Thinking Windows

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Thinking Windows

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The most common way, probably, of thinking how to make a window is, first, to decide how big you want it to be; second, to think how you want it to operate (swing out, slide, etc.); and, third, to think how to construct it.

But people who have it in their head to be creative and who design a lot of windows—that is, architects—think about windows in more ways than that.

In his building for the Glasgow School of Art, Charles Rennie Mackintosh has provided the architecture students there—and all of us—a primer on thinking windows. The two elevations (which is what architects call walls, when they’re talking about what they look like) pictured below are intriguing both because they are stylistically different from one another—the differences would make a good essay in themselves—and because each of them illustrates several ways of thinking a window.

Let’s look more closely at the elevation on the right. Here, there are four very different windows or sets of windows. In the lower right is the simplest. You could think of it in a couple of ways: either as the space left between two stacks of stone blocks—that would be the constructional way of thinking—or as if it were a rectangular hole that had been cut into a continuous wall. The latter requires a small leap of imagination, because you don’t actually make it that way. You don’t build the wall, then cut the hole in it. But you can imagine that’s how you did it.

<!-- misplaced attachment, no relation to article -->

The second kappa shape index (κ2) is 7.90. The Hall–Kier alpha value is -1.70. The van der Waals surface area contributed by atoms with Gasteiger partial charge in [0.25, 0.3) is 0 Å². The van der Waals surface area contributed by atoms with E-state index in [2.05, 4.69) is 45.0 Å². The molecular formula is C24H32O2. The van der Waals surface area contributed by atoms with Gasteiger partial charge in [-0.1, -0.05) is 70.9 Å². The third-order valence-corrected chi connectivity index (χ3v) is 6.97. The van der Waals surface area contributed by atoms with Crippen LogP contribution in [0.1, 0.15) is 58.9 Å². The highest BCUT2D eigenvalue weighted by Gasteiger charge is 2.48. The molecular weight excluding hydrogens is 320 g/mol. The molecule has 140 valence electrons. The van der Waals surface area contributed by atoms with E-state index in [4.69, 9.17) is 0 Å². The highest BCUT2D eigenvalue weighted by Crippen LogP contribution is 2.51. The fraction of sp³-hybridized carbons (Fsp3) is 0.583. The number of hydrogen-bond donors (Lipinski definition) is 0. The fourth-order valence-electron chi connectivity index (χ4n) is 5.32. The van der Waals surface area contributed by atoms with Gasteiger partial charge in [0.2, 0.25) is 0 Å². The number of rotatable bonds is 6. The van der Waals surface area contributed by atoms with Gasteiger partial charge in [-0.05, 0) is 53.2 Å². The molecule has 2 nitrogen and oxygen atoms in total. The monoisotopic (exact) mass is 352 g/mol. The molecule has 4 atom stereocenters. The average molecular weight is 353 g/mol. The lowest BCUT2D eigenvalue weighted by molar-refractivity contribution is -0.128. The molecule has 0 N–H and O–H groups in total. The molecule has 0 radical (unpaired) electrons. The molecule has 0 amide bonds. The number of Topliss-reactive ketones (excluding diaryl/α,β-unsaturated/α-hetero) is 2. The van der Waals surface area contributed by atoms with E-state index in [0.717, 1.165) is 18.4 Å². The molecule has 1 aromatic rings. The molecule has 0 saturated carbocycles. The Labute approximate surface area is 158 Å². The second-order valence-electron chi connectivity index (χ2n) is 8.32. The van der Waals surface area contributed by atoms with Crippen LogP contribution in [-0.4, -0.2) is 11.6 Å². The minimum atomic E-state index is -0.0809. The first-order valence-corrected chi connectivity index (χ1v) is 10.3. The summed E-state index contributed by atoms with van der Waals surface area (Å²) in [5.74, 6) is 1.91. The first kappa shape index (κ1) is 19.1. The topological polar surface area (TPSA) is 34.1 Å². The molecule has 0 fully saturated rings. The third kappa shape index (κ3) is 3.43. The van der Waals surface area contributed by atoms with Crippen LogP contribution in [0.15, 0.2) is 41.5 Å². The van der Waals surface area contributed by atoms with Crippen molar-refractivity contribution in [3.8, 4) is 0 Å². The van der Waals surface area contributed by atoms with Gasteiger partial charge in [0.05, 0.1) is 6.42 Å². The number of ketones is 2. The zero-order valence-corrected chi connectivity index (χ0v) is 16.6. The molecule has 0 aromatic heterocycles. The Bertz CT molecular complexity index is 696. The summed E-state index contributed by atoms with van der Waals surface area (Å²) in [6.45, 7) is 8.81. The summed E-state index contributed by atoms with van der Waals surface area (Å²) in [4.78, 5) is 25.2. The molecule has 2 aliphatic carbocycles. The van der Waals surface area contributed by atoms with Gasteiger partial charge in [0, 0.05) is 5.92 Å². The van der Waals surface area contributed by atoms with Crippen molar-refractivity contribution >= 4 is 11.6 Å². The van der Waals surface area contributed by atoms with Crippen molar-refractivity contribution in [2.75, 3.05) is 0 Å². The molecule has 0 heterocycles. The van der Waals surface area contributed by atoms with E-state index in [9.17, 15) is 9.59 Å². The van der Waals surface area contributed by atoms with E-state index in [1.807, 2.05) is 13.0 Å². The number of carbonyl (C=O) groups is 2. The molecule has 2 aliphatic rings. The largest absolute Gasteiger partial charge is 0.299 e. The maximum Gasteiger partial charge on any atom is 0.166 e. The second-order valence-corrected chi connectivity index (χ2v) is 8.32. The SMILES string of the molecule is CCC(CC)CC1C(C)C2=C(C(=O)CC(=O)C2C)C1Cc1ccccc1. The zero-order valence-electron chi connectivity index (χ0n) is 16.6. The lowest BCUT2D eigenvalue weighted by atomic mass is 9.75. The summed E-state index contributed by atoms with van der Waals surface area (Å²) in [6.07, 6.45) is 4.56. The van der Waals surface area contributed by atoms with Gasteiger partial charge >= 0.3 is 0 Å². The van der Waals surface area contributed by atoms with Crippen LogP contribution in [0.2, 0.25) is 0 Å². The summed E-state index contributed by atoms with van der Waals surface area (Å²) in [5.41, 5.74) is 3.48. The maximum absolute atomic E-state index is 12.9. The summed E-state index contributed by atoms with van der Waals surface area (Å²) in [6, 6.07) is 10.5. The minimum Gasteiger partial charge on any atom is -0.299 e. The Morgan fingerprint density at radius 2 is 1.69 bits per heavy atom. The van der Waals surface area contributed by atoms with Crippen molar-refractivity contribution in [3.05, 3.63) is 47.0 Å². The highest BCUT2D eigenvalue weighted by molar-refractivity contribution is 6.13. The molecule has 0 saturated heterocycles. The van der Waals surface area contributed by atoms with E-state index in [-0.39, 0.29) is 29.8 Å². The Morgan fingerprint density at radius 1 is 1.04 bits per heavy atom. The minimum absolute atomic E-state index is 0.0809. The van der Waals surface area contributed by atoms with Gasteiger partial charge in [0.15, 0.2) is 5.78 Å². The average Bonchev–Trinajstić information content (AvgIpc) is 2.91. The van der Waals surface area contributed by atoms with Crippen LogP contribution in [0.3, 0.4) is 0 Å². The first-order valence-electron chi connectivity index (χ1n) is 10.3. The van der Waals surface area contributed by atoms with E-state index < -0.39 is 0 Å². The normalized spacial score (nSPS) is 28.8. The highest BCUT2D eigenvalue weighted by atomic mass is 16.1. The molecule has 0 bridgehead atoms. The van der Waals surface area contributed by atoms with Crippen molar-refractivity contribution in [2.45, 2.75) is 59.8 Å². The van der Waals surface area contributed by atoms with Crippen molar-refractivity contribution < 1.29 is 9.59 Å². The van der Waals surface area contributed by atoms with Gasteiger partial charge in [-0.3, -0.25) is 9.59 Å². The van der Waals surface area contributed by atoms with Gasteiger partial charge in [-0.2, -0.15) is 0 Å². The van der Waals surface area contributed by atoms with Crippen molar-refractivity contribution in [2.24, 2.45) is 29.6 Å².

The one above it, on the upper right, suggests another imagined way of acting on the wall. Here, instead of cutting into it, you could imagine molding it, pulling it out with your thumbs, as if it were clay. Again, that’s not how it was actually made, but it could be how it was thought.

Look at the pair of windows at the upper left and imagine that the glass started out flat at the inside of the opening, or even as a separate sheet running continuously behind the wall. Now imagine that you somehow pumped up the air pressure inside, so that the membrane of glass got pushed out by the pressure, like a couple of balloons. That’s another way of thinking a window.

I’ll call all three of these ways of thinking a window “plastic,” meaning that they involve imagining the materials—stone, glass—as uniform and readily manipulable: cuttable, smushable, stretchable, and so on. Architects often think plastically, as well as functionally, operationally, and constructionally. (The more ways you think about a thing, the more likely you are to be creative with it.)


Tim Culvahouse, FAIA

Tim Culvahouse, FAIA, is Editor-in-Chief of the AIA California Council and an architect specializing in the public communication of design ideas through his firm, Culvahouse Consulting.

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